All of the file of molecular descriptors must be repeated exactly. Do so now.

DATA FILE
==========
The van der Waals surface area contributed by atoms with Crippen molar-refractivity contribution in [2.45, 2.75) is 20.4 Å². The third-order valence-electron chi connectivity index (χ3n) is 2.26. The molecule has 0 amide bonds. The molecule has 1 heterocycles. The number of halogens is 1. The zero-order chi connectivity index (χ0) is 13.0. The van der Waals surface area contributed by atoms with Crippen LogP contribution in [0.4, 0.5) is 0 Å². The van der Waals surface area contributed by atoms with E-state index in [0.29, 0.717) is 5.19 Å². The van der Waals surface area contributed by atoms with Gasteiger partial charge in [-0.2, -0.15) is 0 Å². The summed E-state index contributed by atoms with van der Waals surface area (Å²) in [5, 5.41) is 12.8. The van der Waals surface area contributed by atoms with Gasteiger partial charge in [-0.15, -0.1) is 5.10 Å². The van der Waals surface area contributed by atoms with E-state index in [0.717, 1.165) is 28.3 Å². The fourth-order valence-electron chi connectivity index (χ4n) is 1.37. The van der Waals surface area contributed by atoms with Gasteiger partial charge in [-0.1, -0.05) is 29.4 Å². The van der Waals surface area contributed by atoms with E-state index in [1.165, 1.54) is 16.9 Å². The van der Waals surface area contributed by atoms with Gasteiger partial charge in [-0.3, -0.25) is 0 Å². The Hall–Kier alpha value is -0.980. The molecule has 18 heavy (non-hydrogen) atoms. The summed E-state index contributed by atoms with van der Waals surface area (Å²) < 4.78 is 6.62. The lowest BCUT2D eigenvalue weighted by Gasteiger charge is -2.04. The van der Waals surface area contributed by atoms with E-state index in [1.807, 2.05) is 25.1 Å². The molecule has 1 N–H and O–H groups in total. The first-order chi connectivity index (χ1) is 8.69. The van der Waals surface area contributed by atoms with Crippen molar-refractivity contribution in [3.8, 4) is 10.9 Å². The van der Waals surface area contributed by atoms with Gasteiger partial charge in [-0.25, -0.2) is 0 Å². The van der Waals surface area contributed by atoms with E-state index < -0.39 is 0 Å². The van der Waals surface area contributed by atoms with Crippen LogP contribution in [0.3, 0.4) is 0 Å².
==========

The van der Waals surface area contributed by atoms with Crippen molar-refractivity contribution in [2.45, 2.75) is 20.4 Å². The third-order valence-electron chi connectivity index (χ3n) is 2.26. The molecule has 0 amide bonds. The molecule has 1 heterocycles. The number of halogens is 1. The zero-order chi connectivity index (χ0) is 13.0. The van der Waals surface area contributed by atoms with Crippen LogP contribution in [0.4, 0.5) is 0 Å². The van der Waals surface area contributed by atoms with E-state index in [0.29, 0.717) is 5.19 Å². The van der Waals surface area contributed by atoms with Gasteiger partial charge in [-0.2, -0.15) is 0 Å². The summed E-state index contributed by atoms with van der Waals surface area (Å²) in [5, 5.41) is 12.8. The van der Waals surface area contributed by atoms with Gasteiger partial charge in [-0.15, -0.1) is 5.10 Å². The van der Waals surface area contributed by atoms with E-state index in [0.717, 1.165) is 28.3 Å². The fourth-order valence-electron chi connectivity index (χ4n) is 1.37. The van der Waals surface area contributed by atoms with Gasteiger partial charge in [-0.1, -0.05) is 29.4 Å². The van der Waals surface area contributed by atoms with E-state index in [1.165, 1.54) is 16.9 Å². The van der Waals surface area contributed by atoms with Gasteiger partial charge in [-0.3, -0.25) is 0 Å². The Hall–Kier alpha value is -0.980. The molecule has 18 heavy (non-hydrogen) atoms. The summed E-state index contributed by atoms with van der Waals surface area (Å²) < 4.78 is 6.62. The lowest BCUT2D eigenvalue weighted by Gasteiger charge is -2.04. The van der Waals surface area contributed by atoms with E-state index in [1.807, 2.05) is 25.1 Å². The molecule has 1 N–H and O–H groups in total. The first-order chi connectivity index (χ1) is 8.69. The van der Waals surface area contributed by atoms with Crippen molar-refractivity contribution in [3.8, 4) is 10.9 Å². The van der Waals surface area contributed by atoms with Gasteiger partial charge in [-0.25, -0.2) is 0 Å². The van der Waals surface area contributed by atoms with E-state index < -0.39 is 0 Å². The van der Waals surface area contributed by atoms with Crippen LogP contribution in [0.3, 0.4) is 0 Å².